Replacement of blood volume and interstitial deficits is the cornerstone of replacement fluid therapy. The need for replacement fluids stems from the importance of fluid volume as it relates to stroke volume and cardiac output. Lactated Ringer's solution (LRS) is commonly administered to horses; it is a balanced electrolyte solution meaning it is closer to plasma in composition, and contains less chloride and sodium, than saline. For horses with botulism LRS is an excellent fluid choice because it lacks magnesium and contains calcium. The primary goal of fluid administration during the replacement phase is to re-establish tissue perfusion. Specific goals during replacement fluid therapy include normalization of clinical perfusion parameters: mentation, heart rate, extremity temperature, pulse quality, mucous membrane color, capillary refill time, and urine production. Hypertonic saline has several hemodynamic and physiologic benefits and is useful as an adjunct to isotonic fluids in volume resuscitation of horses.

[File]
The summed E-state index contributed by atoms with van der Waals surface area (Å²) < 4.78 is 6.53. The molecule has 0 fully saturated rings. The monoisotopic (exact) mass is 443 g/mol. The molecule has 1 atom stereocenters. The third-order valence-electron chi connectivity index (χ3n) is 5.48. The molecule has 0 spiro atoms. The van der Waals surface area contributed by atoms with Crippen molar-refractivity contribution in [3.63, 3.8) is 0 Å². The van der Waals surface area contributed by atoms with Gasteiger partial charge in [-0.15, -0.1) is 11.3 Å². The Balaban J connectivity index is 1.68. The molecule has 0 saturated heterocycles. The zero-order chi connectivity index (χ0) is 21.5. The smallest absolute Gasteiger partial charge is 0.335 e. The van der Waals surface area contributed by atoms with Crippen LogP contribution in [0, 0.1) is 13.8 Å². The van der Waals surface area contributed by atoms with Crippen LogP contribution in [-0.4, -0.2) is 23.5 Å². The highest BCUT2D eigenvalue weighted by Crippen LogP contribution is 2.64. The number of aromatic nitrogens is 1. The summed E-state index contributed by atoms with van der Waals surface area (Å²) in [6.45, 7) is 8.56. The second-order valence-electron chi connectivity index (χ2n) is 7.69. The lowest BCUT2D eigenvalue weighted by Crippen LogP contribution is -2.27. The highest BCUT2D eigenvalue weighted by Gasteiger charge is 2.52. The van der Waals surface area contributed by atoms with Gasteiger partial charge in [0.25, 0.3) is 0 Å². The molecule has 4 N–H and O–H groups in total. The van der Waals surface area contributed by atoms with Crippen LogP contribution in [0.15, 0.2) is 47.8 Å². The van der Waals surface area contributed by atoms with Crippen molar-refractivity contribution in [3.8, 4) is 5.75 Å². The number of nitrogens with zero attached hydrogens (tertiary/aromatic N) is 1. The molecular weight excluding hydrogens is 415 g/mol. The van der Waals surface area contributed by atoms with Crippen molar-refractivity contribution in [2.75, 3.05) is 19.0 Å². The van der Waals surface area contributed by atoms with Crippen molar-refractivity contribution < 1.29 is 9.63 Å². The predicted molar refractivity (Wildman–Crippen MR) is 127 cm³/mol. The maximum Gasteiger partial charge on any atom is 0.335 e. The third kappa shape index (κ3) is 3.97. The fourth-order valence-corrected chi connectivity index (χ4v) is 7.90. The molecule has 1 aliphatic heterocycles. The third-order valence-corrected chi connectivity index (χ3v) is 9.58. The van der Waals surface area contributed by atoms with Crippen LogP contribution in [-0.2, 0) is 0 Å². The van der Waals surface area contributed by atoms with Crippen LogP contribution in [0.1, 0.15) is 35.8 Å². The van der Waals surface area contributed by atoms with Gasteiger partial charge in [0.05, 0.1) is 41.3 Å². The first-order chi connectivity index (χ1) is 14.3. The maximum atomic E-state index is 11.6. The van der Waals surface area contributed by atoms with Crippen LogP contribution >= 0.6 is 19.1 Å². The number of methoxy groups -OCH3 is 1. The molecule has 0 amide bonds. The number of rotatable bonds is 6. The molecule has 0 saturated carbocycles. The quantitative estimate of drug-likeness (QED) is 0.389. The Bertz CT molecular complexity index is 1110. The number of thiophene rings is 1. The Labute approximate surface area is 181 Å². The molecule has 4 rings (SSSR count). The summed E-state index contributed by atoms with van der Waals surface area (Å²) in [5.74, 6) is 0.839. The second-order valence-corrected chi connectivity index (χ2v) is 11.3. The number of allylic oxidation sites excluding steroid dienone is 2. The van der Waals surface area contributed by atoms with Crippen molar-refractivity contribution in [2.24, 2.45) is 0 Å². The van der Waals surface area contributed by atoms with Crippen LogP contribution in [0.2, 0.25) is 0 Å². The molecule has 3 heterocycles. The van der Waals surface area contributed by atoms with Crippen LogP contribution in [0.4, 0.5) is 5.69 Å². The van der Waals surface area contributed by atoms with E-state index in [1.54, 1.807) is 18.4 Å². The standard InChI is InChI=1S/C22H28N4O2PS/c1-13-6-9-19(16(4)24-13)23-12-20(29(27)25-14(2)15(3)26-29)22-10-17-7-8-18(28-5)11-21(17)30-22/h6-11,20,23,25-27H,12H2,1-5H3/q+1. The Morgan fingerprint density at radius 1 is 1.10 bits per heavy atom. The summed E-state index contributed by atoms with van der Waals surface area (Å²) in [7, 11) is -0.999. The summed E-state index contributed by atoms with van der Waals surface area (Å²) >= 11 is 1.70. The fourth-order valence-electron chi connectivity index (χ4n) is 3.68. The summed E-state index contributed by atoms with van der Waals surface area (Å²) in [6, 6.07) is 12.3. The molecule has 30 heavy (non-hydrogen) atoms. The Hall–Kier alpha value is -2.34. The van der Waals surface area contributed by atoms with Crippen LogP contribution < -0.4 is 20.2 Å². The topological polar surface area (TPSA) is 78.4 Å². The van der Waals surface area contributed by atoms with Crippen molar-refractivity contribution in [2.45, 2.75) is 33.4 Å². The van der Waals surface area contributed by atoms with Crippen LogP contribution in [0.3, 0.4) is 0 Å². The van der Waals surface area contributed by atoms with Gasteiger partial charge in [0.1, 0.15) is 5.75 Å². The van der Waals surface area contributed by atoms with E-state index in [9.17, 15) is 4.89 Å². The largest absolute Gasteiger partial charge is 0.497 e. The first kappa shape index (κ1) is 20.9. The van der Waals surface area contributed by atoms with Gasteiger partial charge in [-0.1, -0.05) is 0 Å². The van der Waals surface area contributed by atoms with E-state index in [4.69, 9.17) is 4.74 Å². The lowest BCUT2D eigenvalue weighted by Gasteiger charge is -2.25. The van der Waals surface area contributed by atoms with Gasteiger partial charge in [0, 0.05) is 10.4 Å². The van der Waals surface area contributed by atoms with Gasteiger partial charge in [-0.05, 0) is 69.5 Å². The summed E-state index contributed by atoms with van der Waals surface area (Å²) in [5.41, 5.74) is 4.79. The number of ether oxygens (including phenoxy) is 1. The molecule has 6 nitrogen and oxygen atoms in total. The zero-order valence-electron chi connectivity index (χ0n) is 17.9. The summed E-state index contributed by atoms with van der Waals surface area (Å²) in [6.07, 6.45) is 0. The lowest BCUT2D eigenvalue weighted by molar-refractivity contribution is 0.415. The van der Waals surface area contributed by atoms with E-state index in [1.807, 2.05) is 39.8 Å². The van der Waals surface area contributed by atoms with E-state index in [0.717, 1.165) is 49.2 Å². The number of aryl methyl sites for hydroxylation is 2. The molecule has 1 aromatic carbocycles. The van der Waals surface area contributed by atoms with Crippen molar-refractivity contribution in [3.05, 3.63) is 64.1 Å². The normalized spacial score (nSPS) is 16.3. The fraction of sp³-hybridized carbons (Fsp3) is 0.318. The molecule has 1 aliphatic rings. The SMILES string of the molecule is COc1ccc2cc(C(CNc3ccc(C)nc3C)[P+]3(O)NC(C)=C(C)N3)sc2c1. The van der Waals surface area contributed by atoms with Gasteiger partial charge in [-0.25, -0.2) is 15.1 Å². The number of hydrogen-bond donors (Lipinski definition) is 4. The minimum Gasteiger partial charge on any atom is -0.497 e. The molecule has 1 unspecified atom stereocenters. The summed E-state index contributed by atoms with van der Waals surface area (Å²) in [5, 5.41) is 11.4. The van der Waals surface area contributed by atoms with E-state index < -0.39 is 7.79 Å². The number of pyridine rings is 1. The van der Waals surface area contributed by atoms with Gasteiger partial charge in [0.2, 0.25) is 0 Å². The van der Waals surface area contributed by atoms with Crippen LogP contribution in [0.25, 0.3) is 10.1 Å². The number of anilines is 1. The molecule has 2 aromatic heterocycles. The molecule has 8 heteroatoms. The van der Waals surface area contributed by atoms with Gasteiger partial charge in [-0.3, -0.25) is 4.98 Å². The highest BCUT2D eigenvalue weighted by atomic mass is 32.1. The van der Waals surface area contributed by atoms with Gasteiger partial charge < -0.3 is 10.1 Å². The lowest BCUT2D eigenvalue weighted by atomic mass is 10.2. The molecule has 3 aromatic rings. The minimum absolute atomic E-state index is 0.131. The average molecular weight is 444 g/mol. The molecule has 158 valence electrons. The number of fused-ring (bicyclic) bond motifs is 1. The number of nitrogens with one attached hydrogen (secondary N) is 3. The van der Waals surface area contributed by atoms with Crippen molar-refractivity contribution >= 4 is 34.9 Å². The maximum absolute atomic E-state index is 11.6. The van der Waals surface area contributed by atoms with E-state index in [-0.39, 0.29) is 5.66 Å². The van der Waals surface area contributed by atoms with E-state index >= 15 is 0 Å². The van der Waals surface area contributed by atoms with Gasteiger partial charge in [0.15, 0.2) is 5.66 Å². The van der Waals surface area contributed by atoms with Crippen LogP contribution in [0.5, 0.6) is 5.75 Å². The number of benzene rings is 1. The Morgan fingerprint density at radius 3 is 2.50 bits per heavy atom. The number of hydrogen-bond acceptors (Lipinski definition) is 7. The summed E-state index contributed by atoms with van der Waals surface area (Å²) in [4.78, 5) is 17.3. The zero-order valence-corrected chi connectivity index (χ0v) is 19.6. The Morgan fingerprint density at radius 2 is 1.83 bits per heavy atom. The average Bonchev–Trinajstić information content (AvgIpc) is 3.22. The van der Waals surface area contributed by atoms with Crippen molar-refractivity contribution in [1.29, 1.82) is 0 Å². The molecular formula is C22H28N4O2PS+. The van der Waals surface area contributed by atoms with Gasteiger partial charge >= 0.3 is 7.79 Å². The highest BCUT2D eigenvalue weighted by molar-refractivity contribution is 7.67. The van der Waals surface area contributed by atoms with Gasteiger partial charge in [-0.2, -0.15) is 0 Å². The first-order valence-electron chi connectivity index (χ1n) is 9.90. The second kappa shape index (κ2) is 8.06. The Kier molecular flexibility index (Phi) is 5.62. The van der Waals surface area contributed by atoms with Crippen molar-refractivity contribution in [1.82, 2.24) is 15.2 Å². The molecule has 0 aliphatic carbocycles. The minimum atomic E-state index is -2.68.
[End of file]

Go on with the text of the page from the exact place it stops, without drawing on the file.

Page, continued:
- Hypertonic saline
- Lactated Ringer's solution (LRS)
- Replacement fluids therapy
ASJC Scopus subject areas